There is so much activity and variety in the American visual arts that it is difficult to assess the significance of any individual artist, especially one still productive and unpredictable. Over the last quarter century, however, it has become clear that the sculptor Luis Tapia has accomplished something singular, important, and slightly surprising. He has reconceptualized one of the oldest traditions of Latino and American regional art—the santero’s craft devotional sculpture—in a way that is both strikingly original and deeply respectful of its origins. In the process, Tapia has not only redeemed this powerful but narrow tradition from the weight of its own past; he has given his personal revision of it an international presence, thereby elevating the distinctively Hispanic form of sculpture beyond its folkloric identity. Without losing his personal connection with the past, Tapia has transformed the restrictive roles of the santero and the santo into something meaningfully new—more fluent, contemporary, and expansive.
Luis Eligio Tapia was born in Agua Fria, New Mexico, just outside Santa Fe, in 1950. His father, a fireman at Los Alamos National Laboratory, died mysteriously when he was one, possibly from beryllium poisoning. His mother, who never remarried, worked at the New Mexico School for the Deaf. Tapia attended local Catholic schools and briefly studied at New Mexico State University. For a few years he worked in a retail clothing shop. As his interest in Latino traditional arts developed, he co-founded a local artist group, La Cofradia de Artes y Artesanos Hispanicos. In 1981 he worked on the restoration of San Francisco de Asis Mission Church in Ranchos de Taos. A self-taught artist, Tapia mastered the craft of carving and painting sacred images, called santos—a tradition that has been continuously practiced in New Mexico for four centuries. Unsatisfied with duplicating traditional subject matters and techniques, Tapia experimented with bold color and intricate design. He also renovated traditional subjects by executing old motifs in contemporary ways. He initially sold his art at regional fiestas. By the mid-1980s, he found a commercial gallery in Santa Fe. His work has steadily gained wider recognition through group and solo exhibitions. Tapia’s sculptures are now in major museums, including the Smithsonian National Museum of American Art, the Denver Museum of Art, and the American Folk Art Museum in New York.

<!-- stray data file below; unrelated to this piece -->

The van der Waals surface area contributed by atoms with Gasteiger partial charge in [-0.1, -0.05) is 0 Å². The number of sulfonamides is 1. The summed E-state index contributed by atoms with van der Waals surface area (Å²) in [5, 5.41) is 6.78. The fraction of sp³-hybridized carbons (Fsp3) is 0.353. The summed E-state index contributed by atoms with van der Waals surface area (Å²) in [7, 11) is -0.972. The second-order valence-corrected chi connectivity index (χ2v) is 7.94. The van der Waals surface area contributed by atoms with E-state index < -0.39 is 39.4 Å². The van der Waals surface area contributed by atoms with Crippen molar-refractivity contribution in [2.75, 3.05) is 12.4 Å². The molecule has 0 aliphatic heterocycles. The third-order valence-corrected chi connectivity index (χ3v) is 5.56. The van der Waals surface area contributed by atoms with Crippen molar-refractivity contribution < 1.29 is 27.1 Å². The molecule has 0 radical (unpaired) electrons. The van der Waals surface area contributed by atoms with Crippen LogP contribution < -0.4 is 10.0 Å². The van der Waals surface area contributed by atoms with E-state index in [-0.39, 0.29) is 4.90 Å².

The art world is more accustomed to disruption and transgression than to transformative renewal. (What is more normative in art nowadays than transgression?) It is easier to renounce or mock the past than to master and reshape it to new ends. Assimilating the past, however, allows new work to carry powerful formal and cultural resonance, such as Tapia’s adaptations of New Mexican Catholic folk subjects and symbolism into new secular and social contexts. Tapia does not approach the past with the distanced irony and intellectual condescension of artists such as John Currin or Jeff Koons. Tapia remains invested in the forms, themes, and techniques of the New Mexican Latino Catholic tradition. There is irony in his depiction of contemporary economic and racial relations between Anglos and Latinos, rich and poor, but his attitude toward his subject matter is never detached.
The vibrancy of Tapia’s ironic and incisive satire seems closer to Goya or Daumier than to his voguish urban contemporaries. If he is ironic, he is also big-hearted and vulnerably human. His mordant sense of humor—a rare thing in sculpture, especially in the Catholic devotional tradition—makes an immediate human connection with the onlooker. Tapia gains a particular kind of energy and authenticity by allowing the viewer to feel quite directly his complex and sometimes contradictory emotions. He is angry, amused, affectionate, rude, and reverent—often at the same time. Tapia is a visionary realist who visibly occupies the same daily world as the viewer but also reveals its hidden moral, indeed religious, resonances. He has made the devotional forms of the santero profane and political without losing their sacred authority.